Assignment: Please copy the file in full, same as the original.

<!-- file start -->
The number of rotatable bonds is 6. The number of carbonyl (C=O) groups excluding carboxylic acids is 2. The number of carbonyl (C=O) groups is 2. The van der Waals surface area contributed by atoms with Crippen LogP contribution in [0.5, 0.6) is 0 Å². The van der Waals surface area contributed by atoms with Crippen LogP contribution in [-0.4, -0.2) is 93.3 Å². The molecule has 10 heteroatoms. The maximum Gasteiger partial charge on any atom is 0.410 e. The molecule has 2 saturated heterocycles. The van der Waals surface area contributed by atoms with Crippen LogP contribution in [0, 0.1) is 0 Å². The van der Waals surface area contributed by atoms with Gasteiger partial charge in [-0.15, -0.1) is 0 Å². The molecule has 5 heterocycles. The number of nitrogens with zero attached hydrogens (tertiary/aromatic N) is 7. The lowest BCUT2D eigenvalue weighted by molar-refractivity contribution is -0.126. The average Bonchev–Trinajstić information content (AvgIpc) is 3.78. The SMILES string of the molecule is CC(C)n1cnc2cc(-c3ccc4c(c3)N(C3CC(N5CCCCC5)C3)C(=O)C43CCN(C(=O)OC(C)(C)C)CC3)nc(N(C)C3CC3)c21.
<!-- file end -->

The number of rotatable bonds is 6. The number of carbonyl (C=O) groups excluding carboxylic acids is 2. The number of carbonyl (C=O) groups is 2. The van der Waals surface area contributed by atoms with Crippen LogP contribution in [0.5, 0.6) is 0 Å². The van der Waals surface area contributed by atoms with Crippen LogP contribution in [-0.4, -0.2) is 93.3 Å². The molecule has 10 heteroatoms. The maximum Gasteiger partial charge on any atom is 0.410 e. The molecule has 2 saturated heterocycles. The van der Waals surface area contributed by atoms with Crippen LogP contribution in [0, 0.1) is 0 Å². The van der Waals surface area contributed by atoms with Gasteiger partial charge in [-0.15, -0.1) is 0 Å². The molecule has 5 heterocycles. The number of nitrogens with zero attached hydrogens (tertiary/aromatic N) is 7. The lowest BCUT2D eigenvalue weighted by molar-refractivity contribution is -0.126. The average Bonchev–Trinajstić information content (AvgIpc) is 3.78. The SMILES string of the molecule is CC(C)n1cnc2cc(-c3ccc4c(c3)N(C3CC(N5CCCCC5)C3)C(=O)C43CCN(C(=O)OC(C)(C)C)CC3)nc(N(C)C3CC3)c21.